While Michael Keaton’s “bio-exorcist” Betelgeuse is not your typical chain-rattler, he is a creation of nightmarish energy in this clever inversion of the usual haunted house story where the living are trying to kick out the dead.
9. The Skeleton Key (2005)
In a decaying mansion tucked away in the Louisiana bayou, strange things are happening. In the beginning, Caroline (Kate Hudson) thinks she’s well prepared for the loneliness and oddities of the household, but after getting into a tiff with Violet (Gena Rowlands), the lady of the house, she begins to suspect her patient has suffered more than a stroke…
Although The Skeleton Key starts out ominously, what makes it so compelling is the way its heroine is gradually led to believe in the paranormal. There are some nasty ghosts in this one (although they had a good reason to be there in the first place), and the ending is absolutely brutal.
10. Darkness (2002)
According to its director Jaume Balagueró, best known for his work on REC and Sleep Tight, this is no glitzy early-2000s Hollywood gimmick. Definitely not an enjoyable film, as it has both a creepy atmosphere and a killer twist. There appear to be two different cuts of the film available, and the one that removes all the swearing and violence is truly awful. You may want to consider getting a nightlight if the noise is too loud. As a precautionary measure.
11. The Others (2001)
This is the kind of movie in which you want to go in knowing absolutely nothing about it. It’s got a terrifying set-up: While waiting for word on her soldier husband, Grace (Nicole Kidman) is a frazzled mother with two young children. Due to their rare disease, which makes them extremely light-sensitive, the children must live in a remote country mansion where the servants are required to keep the curtains closed at all times…
Irrespective of whether or not you believe in ghosts, The Others is a well-made and horrifyingly effective ghost story.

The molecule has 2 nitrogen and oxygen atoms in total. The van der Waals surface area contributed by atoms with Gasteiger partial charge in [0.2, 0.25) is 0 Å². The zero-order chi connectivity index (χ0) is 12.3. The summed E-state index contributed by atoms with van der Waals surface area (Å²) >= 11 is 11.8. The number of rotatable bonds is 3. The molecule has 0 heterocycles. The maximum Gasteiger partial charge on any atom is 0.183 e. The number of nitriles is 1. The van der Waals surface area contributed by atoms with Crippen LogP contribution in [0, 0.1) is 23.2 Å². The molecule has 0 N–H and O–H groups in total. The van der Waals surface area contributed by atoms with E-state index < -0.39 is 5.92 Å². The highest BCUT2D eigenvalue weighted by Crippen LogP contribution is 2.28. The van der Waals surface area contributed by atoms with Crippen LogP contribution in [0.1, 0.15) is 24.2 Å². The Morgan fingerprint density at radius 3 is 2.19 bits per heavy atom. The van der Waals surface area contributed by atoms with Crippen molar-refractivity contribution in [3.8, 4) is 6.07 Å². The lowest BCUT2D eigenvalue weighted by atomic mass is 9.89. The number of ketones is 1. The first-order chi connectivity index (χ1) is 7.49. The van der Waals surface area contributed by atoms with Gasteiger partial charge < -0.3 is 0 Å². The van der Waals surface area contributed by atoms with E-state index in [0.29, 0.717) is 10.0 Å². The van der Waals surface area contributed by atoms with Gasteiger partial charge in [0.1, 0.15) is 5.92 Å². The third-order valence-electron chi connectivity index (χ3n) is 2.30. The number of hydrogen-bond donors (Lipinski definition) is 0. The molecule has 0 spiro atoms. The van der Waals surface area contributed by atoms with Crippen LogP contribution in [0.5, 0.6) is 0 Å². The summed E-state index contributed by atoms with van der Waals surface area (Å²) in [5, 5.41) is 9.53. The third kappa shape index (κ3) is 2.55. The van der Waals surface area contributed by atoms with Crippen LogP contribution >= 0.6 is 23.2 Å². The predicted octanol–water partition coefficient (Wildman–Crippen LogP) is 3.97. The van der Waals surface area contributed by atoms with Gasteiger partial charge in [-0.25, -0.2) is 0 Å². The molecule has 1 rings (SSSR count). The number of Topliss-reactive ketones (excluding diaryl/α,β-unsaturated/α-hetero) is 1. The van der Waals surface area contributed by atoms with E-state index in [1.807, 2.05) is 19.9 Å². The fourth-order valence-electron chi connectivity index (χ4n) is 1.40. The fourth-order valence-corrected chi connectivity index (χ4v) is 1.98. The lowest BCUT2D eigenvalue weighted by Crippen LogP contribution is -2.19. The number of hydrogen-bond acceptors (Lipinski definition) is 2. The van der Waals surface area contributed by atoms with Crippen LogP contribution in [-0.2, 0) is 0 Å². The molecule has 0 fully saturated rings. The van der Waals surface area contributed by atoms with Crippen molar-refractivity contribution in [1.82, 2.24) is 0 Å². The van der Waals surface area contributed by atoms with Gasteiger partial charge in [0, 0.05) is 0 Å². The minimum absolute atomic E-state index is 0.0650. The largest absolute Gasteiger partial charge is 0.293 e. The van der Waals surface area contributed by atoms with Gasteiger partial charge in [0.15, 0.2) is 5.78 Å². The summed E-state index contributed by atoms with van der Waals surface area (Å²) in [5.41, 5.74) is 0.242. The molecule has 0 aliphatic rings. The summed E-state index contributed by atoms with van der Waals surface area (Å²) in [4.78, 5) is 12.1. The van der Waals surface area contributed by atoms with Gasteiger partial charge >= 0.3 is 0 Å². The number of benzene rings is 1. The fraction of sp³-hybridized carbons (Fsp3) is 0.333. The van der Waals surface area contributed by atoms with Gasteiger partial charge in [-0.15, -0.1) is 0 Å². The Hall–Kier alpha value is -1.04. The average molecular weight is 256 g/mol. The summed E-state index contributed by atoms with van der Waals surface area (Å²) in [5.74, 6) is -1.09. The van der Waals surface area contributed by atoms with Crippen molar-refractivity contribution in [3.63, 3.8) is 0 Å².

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12. The Innocents (1961)
When it comes to children with special needs, the ones in The Innocents are a nightmare to babysit. The film is based on Henry James’ novel The Turn of the Screw, and it follows a new governess as she settles in to care for two orphans in a fancy country pile. A mysterious death occurred at the school last year and the children have developed the bad habit of conversing with people who aren’t present…
Every appearance of the ghosts in this film is terrifying, but Martin Stephens, the child actor who plays Miles, is probably the scariest thing about it. This creepy kid from Village Of The Damned has a creepy air about him, and it’s all thanks to him.
13. House On Haunted Hill (1959)
The gimmick for William Castle’s House On Haunted Hill featured a plastic skeleton being flown over moviegoers’ heads. You won’t get the same rush watching this at home, but that doesn’t make it any less entertaining. When a group of strangers is invited to spend the night in his haunted mansion with a $10,000 prize for anyone who survives until morning, Vincent Price is in fine form. Considering the elaborate games the party’s hosts are playing with one another, ghosts should be the furthest thing from anyone’s mind.